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Southwest Climate Outlook April 2004 | CLIMAS

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 SW Climate Outlook

Southwest Climate Outlook April 2004

 

Summary

PUBLISHED:  
Tuesday, April 20, 2004

The rains of late March and early April (see page 2) brought welcome relief to drought conditions in southeastern New Mexico, changing many areas by as much as two drought classifications. However, while the agricultural drought status is lessening, the hydrologic facets of our long-term drought remain intact. As reported by the Associated Press (April 5, 2004), Charlie Liles, chief meteorologist at the Albuquerque National Weather Service office commenting on the early April storms said, “I think we’ll see some short-term benefits, especially on the range and pasture land out in the eastern plains. As far as the long-term effect, it’s kind of a drop in the bucket. You just can’t take a five year drought and fix it with a wet weekend.” Despite the rains, USDA officials placed Arizona range and pasture conditions in the “mostly fair” category—similar to last month. Poor range conditions are causing reduced grazing permits in many National Forests. In New Mexico,permit reductions range from one-third to one-half the cattle grazeda decade ago. Things are worse in Arizona with a 90 percent reduction in the Tonto National Forest and a grazing moratorium in parts of the Gila National Forest (Albuquerque Journal, March 28, 2004).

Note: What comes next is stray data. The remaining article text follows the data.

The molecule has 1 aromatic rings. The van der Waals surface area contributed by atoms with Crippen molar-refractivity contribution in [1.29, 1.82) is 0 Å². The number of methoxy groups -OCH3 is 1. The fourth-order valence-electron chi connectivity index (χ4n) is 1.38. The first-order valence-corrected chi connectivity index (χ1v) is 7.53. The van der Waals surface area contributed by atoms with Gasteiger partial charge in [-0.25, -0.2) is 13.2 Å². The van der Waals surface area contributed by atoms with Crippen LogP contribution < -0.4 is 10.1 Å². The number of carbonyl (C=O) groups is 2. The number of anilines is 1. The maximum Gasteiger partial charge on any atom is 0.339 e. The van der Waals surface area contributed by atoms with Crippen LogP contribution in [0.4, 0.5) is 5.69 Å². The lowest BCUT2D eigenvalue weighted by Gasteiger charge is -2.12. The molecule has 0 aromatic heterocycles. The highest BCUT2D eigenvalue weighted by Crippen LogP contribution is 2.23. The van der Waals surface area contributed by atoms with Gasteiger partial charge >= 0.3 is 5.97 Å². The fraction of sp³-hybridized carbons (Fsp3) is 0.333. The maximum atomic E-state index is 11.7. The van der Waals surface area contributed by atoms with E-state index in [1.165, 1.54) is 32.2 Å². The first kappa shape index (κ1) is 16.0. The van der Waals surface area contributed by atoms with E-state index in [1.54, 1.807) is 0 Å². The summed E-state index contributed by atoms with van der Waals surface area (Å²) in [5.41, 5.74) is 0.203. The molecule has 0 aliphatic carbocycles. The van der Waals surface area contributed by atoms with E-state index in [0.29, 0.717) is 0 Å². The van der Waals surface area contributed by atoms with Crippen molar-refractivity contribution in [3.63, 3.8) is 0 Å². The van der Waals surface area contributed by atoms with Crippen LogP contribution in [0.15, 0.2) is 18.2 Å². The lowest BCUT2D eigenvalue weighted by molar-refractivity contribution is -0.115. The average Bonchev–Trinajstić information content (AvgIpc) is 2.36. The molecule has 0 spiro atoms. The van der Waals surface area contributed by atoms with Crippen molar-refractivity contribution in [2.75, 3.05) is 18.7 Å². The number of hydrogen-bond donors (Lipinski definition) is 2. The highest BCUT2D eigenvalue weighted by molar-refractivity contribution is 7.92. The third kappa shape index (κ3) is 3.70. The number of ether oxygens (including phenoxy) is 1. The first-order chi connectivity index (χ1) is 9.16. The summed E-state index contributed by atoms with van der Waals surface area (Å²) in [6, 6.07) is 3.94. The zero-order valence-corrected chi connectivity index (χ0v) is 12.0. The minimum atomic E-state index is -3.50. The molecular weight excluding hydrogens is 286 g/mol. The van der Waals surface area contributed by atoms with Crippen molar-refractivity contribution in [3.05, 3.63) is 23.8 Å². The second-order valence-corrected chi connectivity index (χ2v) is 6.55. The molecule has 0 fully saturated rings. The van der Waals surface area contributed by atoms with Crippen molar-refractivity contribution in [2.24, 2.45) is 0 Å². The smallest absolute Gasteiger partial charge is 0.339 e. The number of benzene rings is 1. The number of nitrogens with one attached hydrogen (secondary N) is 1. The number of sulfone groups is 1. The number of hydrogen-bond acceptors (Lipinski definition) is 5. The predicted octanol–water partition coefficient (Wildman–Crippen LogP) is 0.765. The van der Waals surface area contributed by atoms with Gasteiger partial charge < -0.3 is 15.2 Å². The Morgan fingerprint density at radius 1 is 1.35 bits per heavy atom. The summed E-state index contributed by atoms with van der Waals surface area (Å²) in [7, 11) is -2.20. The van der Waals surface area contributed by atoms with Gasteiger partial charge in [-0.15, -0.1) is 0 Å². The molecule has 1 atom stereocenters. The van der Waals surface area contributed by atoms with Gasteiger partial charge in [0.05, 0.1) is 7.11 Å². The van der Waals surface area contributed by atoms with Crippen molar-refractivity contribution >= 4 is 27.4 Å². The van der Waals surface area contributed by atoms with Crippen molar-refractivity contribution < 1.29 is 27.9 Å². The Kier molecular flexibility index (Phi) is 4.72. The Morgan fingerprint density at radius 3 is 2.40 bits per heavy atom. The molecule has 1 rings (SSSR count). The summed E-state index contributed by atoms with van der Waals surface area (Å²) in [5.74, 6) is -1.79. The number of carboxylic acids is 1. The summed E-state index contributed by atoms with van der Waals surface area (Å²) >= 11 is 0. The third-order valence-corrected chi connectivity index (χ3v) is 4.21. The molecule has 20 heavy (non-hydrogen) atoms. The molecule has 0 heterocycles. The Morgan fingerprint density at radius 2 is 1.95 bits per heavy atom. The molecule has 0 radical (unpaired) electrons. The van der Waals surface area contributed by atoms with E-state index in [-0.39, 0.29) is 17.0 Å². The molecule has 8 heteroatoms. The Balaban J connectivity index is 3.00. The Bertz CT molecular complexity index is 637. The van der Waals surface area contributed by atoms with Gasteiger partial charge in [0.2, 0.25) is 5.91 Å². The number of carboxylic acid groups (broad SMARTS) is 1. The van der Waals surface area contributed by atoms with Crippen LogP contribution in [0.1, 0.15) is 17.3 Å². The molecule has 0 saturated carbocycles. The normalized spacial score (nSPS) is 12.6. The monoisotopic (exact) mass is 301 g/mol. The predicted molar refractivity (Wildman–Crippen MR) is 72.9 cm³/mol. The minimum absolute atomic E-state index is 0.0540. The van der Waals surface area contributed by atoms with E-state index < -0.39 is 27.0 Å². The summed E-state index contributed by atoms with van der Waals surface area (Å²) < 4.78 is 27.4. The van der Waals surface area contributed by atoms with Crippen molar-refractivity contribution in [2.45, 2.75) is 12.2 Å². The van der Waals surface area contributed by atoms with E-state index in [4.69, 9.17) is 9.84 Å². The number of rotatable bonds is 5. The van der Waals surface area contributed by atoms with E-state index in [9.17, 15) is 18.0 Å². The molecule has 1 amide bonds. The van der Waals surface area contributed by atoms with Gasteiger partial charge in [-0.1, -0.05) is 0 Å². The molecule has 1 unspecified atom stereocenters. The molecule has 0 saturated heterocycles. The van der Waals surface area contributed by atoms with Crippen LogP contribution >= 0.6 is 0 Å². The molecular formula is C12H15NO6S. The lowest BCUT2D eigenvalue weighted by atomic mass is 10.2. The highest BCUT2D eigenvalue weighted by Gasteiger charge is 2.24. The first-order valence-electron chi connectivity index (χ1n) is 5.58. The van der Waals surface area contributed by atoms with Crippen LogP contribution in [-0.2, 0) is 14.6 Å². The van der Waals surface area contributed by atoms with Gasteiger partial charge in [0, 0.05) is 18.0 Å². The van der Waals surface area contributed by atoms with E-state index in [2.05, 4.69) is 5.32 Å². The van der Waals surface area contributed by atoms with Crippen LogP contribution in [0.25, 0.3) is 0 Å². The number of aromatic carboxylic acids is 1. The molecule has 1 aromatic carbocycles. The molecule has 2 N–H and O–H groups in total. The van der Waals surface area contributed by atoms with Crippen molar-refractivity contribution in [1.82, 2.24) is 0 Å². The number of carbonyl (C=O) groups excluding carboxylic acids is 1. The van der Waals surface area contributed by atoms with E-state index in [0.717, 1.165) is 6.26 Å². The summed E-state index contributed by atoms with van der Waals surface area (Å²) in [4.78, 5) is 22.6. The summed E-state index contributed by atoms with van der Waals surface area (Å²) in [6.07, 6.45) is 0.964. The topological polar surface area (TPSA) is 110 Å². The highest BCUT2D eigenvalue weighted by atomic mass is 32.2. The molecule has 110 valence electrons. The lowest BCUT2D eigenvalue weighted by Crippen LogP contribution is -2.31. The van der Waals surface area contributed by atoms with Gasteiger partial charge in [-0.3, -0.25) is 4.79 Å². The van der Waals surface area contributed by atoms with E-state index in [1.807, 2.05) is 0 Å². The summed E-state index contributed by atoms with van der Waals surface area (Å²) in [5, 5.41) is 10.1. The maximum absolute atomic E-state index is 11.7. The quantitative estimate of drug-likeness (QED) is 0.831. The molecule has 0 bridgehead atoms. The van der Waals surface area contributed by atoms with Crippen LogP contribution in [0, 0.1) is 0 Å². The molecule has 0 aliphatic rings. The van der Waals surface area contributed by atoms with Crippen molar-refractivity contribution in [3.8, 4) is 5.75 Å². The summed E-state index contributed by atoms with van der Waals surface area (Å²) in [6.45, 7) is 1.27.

Published by the Climate Assessment for the Southwest (CLIMAS), with support from University of Arizona Cooperative Extension, the Arizona State Climate Office, and the New Mexico State Climate office.

Disclaimer. This packet contains official and non-official forecasts, as well as other information. While we make every effort to verify this information, please understand that we do not warrant the accuracy of any of these materials. The user assumes the entire risk related to the use of this data. CLIMAS, UA Cooperative Extension, and the State Climate Office at Arizona State University (ASU) disclaim any and all warranties, whether expressed or implied, including (without limitation) any implied warranties of merchantability or fitness for a particular purpose. In no event will CLIMAS, UA Cooperative Extension, and the State Climate Office at ASU or The University of Arizona be liable to you or to any third party for any direct, indirect, incidental, consequential, special or exemplary damages or lost profit resulting from any use or misuse of this data.